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The International Origins of the Federal Reserve System

5.0 out of 5 stars 3 customer reviews
ISBN-13: 978-0801433320
ISBN-10: 0801433320
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Editorial Reviews

Review

"According to Broz, opportunities for the U.S. to become an international financial center constituted a major motive in the formation of the Federal Reserve System."―Choice



"If you have an interest in central bank theory, get this book. If you have an interest in macroeconomic history, get this book. If you have an interest in the origin and evolution of political institutions, get this book. Lawrence Broz presents an original and thought-provoking account of the origins of the Federal Reserve System that is a must read for students of central bank theory, history, and policy analysis. . . . Broz sheds new light on the 'origins' issue. . . . The International Origins of the Federal Reserve System is as close as possible to an academic 'can't-put-it-down' book. For those whose interest is sparked by the title, you will not be disappointed by this highly readable and original work."―Journal of Economic History



"This fine book does, as promised, explain the emergence of central banking in the United States. That's value enough, but beyond that, the book provides leverage for handling an important collective action problem in the rationalist account of the creation of institutions. . . . The functionalism in efficiency explanations of institutions has always been a weakness, for it cannot explain the micro-incentives needed for action. Broz's approach provides a key conceptual road map out of that bind. The argument is of very great interest for understanding current battles over financial institutions around the world. And it is of great interest to students of institutional creation and design more broadly."―Political Science Quarterly



"A valuable book that opens a new perspective on the origins of the nation's most powerful financial institution."―Journal of American History



"Essential reading in upper-division and graduate courses on money and banking and political economy. Broz has contributed an important and, until now, neglected element to the explanation of the origins of the Federal Reserve."―Perspectives on Political Science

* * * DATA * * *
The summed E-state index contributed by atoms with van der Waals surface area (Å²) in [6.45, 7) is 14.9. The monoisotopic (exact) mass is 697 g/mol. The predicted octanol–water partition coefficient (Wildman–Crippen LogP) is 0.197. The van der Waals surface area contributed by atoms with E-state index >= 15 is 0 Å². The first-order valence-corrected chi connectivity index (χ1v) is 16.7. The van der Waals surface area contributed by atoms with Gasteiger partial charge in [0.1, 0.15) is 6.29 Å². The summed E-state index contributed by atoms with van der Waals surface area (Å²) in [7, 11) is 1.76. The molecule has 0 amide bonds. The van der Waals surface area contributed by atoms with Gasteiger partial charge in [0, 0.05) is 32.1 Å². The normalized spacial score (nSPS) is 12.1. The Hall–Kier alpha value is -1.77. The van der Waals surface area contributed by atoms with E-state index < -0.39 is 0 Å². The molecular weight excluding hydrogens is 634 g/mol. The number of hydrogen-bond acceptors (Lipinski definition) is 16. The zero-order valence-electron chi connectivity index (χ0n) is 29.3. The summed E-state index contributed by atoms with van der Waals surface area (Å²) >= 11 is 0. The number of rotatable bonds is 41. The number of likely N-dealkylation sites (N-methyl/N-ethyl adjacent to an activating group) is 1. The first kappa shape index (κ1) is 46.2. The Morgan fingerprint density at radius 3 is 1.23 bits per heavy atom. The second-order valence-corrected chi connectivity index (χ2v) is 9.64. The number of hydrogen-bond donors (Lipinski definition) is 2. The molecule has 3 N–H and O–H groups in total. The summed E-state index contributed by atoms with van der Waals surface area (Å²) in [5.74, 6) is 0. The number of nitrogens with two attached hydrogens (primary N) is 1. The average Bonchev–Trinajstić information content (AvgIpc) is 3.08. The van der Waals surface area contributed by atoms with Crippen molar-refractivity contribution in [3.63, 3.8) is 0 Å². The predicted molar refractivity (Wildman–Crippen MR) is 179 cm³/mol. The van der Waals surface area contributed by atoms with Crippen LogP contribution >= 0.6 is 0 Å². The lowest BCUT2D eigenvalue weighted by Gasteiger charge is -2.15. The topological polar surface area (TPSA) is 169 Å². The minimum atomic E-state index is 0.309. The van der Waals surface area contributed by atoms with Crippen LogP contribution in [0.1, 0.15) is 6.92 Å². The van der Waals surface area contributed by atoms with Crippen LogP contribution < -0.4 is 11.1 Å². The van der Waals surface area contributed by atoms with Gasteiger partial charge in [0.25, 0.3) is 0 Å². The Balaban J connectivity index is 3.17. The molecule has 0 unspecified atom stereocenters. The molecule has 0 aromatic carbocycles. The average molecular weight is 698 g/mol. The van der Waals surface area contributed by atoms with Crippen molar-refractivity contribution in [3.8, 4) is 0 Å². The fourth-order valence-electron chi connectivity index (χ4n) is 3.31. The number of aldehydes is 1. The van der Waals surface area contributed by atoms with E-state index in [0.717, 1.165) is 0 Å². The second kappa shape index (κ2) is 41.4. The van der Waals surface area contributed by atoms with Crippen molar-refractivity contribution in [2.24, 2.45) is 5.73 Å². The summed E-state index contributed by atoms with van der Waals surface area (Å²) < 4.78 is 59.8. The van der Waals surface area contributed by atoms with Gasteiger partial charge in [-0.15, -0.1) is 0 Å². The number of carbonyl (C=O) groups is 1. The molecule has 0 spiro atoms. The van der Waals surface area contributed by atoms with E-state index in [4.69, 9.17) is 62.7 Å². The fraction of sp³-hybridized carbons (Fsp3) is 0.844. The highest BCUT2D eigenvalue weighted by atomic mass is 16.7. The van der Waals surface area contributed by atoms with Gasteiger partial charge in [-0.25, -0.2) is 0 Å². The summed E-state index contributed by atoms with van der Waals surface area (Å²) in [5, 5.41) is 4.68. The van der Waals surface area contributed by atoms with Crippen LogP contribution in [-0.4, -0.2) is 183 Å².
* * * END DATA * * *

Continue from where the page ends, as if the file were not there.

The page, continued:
--This text refers to the Paperback edition.
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Product Details

  • Hardcover: 280 pages
  • Publisher: Cornell University Press (October 1997)
  • Language: English
  • ISBN-10: 0801433320
  • ISBN-13: 978-0801433320
  • Product Dimensions: 9.3 x 6.3 x 0.9 inches
  • Shipping Weight: 1.3 pounds
  • Average Customer Review: 5.0 out of 5 stars  See all reviews (3 customer reviews)
  • Amazon Best Sellers Rank: #3,639,192 in Books (See Top 100 in Books)

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Top Customer Reviews

Format: Hardcover
Broz's "The International Origins of the Federal Reserve System" is a excellent example of how single-case qualitative empirical research should be done. By providing a detailed formal theory framework, Broz is able to derive specific hypothesis about the development of the Federal Reserve in a manner that is both scientifically rigorous and historically detailed. While comparison with other cases would have been helpful (and neccessary if the model is to be generalized), this book is one of the best qualitative works in political science in general and political economy in particular in years.
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By A Customer on September 28, 1999
Format: Hardcover
You can't find a more accessible text for this topic. I have scoured the librarys of academia and find that this text is not only readable and enjoyable, but it is superior in its treatment of subject matter. A look at the index will tell any reader that Mr. Broz's volume is the compleat guide.
Don't miss your chance to read this welcoming introductory text.
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By A Customer on March 8, 2002
Format: Hardcover
Broz provides an easy to read text. His premises are clear, leading to true understanding. I've read much on this subject, but never such a complete work. It is as economical as can be expected; and I would argue more general than others have claimed. I highly suggest this book, and thank Dr. Broz for his contribution.
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